What you need to know
- WhatsApp is rolling out a new feature that ensures you don't forget the password you've set for your end-to-end encrypted backups.
- The prompt will appear as a reminder every now and then when you open the messaging app.
- It is said to be gradually rolling out to all users after installing the latest version of the app.
WhatsApp is apparently rolling out an annoying feature that's meant to ensure you always remember the password you've created for your Google Drive or iCloud backup.
According to WABetaInfo, the feature is available to a few users for the time being, and is slowly rolling out to everyone. It is essentially similar to an existing popup that asks you to confirm your 6-digit PIN for two-step verification.
After updating to the latest version of the app, you may see a prompt asking you to enter the 64-digit key or password. Otherwise, you won't be able to access WhatsApp unless you disable encrypted backups.
WhatsApp launched end-to-end encrypted backups with Google Drive and iCloud two years ago to help protect your chats from third-party prying eyes. The security feature plugged a major loophole that many governments had exploited to gain access to private messages between individuals.
Once enabled, your backups are encrypted with a unique, randomly generated key. You can also secure the key manually or with a password, although some users may have forgotten their password at some point. This can be frustrating, as you will not be able to access your backup if you forget your password.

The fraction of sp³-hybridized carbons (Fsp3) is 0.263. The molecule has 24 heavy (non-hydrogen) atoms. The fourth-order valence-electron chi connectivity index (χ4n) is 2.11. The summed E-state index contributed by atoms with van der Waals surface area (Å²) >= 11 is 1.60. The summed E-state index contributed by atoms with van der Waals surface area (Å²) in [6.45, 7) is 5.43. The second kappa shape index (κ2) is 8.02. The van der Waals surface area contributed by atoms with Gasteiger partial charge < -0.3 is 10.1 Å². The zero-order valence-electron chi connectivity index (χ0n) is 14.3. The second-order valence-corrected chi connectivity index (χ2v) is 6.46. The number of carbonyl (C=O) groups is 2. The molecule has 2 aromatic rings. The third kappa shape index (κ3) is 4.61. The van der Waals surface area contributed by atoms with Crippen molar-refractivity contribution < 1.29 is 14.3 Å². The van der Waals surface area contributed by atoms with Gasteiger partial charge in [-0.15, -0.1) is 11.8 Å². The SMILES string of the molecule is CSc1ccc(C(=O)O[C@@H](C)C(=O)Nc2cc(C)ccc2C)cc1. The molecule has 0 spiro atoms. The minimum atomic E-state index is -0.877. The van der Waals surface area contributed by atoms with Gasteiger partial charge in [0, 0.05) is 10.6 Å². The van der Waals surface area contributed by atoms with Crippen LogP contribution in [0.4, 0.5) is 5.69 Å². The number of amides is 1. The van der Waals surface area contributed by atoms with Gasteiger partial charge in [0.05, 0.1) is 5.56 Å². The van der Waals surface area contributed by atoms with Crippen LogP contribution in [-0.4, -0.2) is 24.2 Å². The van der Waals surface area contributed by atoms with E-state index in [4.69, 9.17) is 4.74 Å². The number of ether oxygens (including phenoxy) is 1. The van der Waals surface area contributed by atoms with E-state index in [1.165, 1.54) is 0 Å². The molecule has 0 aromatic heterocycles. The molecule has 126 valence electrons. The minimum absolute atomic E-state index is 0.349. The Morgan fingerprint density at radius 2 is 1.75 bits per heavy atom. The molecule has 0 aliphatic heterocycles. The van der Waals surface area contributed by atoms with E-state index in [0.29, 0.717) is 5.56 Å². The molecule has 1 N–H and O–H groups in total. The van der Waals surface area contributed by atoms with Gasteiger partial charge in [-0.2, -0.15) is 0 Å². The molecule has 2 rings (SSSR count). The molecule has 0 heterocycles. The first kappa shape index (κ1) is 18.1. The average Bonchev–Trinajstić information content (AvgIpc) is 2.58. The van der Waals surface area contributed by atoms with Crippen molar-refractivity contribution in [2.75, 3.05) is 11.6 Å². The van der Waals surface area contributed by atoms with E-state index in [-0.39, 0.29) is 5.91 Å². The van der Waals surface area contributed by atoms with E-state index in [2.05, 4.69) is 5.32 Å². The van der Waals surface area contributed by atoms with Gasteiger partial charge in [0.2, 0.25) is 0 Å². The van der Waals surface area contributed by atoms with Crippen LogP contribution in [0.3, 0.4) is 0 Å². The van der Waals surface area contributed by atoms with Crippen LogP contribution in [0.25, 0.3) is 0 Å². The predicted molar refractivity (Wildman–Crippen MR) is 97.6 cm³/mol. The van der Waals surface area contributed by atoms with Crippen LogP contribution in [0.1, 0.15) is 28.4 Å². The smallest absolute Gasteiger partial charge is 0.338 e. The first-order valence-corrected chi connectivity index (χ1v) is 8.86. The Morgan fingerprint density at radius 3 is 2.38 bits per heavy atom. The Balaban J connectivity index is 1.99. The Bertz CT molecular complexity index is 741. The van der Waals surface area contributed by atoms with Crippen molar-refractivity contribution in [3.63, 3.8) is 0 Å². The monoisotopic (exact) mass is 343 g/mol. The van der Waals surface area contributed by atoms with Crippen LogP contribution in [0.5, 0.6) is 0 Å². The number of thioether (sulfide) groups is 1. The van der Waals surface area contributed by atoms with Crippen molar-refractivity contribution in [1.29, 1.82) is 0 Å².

If this is already the case, you can turn off the encrypted backup option once the reminder pops up in order to access the app. You can then re-activate the security feature with a new password or 64-digit key, although your previously encrypted chat history will be lost.
To avoid this dilemma, you'll want to consider saving your password in a secure environment. For what it's worth, many of the leading password managers prove useful in helping you remember your backup password.
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Jay Bonggolto always keeps a nose for news. He has been writing about consumer tech and apps for as long as he can remember, and he has used a variety of Android phones since falling in love with Jelly Bean. Send him a direct message via Twitter or LinkedIn.